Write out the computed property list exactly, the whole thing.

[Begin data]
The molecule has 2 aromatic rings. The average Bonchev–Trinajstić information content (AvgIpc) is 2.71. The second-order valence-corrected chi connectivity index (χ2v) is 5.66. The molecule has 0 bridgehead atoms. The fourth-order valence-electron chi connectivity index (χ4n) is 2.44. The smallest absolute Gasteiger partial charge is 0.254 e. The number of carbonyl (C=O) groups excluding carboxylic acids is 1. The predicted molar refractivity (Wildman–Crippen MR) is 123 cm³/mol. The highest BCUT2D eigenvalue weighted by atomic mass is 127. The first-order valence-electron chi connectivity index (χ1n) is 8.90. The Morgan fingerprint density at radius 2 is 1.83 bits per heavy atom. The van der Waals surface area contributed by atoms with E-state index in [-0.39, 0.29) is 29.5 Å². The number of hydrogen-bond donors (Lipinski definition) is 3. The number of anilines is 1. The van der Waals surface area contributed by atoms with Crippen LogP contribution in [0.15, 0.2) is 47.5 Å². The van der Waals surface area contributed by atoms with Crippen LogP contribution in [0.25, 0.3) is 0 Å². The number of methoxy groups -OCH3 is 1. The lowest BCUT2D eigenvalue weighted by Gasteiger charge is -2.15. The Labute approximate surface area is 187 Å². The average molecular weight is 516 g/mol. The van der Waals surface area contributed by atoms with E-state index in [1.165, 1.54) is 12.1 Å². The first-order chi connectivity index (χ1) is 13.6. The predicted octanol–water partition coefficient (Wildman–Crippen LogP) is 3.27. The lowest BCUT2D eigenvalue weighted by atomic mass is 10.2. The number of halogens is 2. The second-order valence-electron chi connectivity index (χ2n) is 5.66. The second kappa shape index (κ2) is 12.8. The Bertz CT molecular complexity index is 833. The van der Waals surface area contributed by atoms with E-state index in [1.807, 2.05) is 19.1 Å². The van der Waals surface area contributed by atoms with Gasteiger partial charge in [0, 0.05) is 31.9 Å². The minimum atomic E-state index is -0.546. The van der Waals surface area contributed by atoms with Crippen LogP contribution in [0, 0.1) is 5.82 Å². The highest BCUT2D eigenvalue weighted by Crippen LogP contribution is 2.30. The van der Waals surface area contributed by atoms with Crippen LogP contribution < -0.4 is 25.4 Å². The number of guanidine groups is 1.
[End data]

The molecule has 2 aromatic rings. The average Bonchev–Trinajstić information content (AvgIpc) is 2.71. The second-order valence-corrected chi connectivity index (χ2v) is 5.66. The molecule has 0 bridgehead atoms. The fourth-order valence-electron chi connectivity index (χ4n) is 2.44. The smallest absolute Gasteiger partial charge is 0.254 e. The number of carbonyl (C=O) groups excluding carboxylic acids is 1. The predicted molar refractivity (Wildman–Crippen MR) is 123 cm³/mol. The highest BCUT2D eigenvalue weighted by atomic mass is 127. The first-order valence-electron chi connectivity index (χ1n) is 8.90. The Morgan fingerprint density at radius 2 is 1.83 bits per heavy atom. The van der Waals surface area contributed by atoms with E-state index in [-0.39, 0.29) is 29.5 Å². The number of hydrogen-bond donors (Lipinski definition) is 3. The number of anilines is 1. The van der Waals surface area contributed by atoms with Crippen LogP contribution in [0.15, 0.2) is 47.5 Å². The van der Waals surface area contributed by atoms with Crippen LogP contribution in [0.25, 0.3) is 0 Å². The number of methoxy groups -OCH3 is 1. The lowest BCUT2D eigenvalue weighted by Gasteiger charge is -2.15. The Labute approximate surface area is 187 Å². The average molecular weight is 516 g/mol. The van der Waals surface area contributed by atoms with E-state index in [1.165, 1.54) is 12.1 Å². The first-order chi connectivity index (χ1) is 13.6. The predicted octanol–water partition coefficient (Wildman–Crippen LogP) is 3.27. The lowest BCUT2D eigenvalue weighted by atomic mass is 10.2. The number of halogens is 2. The second-order valence-electron chi connectivity index (χ2n) is 5.66. The second kappa shape index (κ2) is 12.8. The Bertz CT molecular complexity index is 833. The van der Waals surface area contributed by atoms with E-state index in [1.807, 2.05) is 19.1 Å². The van der Waals surface area contributed by atoms with Gasteiger partial charge in [0, 0.05) is 31.9 Å². The minimum atomic E-state index is -0.546. The van der Waals surface area contributed by atoms with Crippen LogP contribution in [0, 0.1) is 5.82 Å². The highest BCUT2D eigenvalue weighted by Crippen LogP contribution is 2.30. The van der Waals surface area contributed by atoms with Crippen LogP contribution < -0.4 is 25.4 Å². The number of guanidine groups is 1.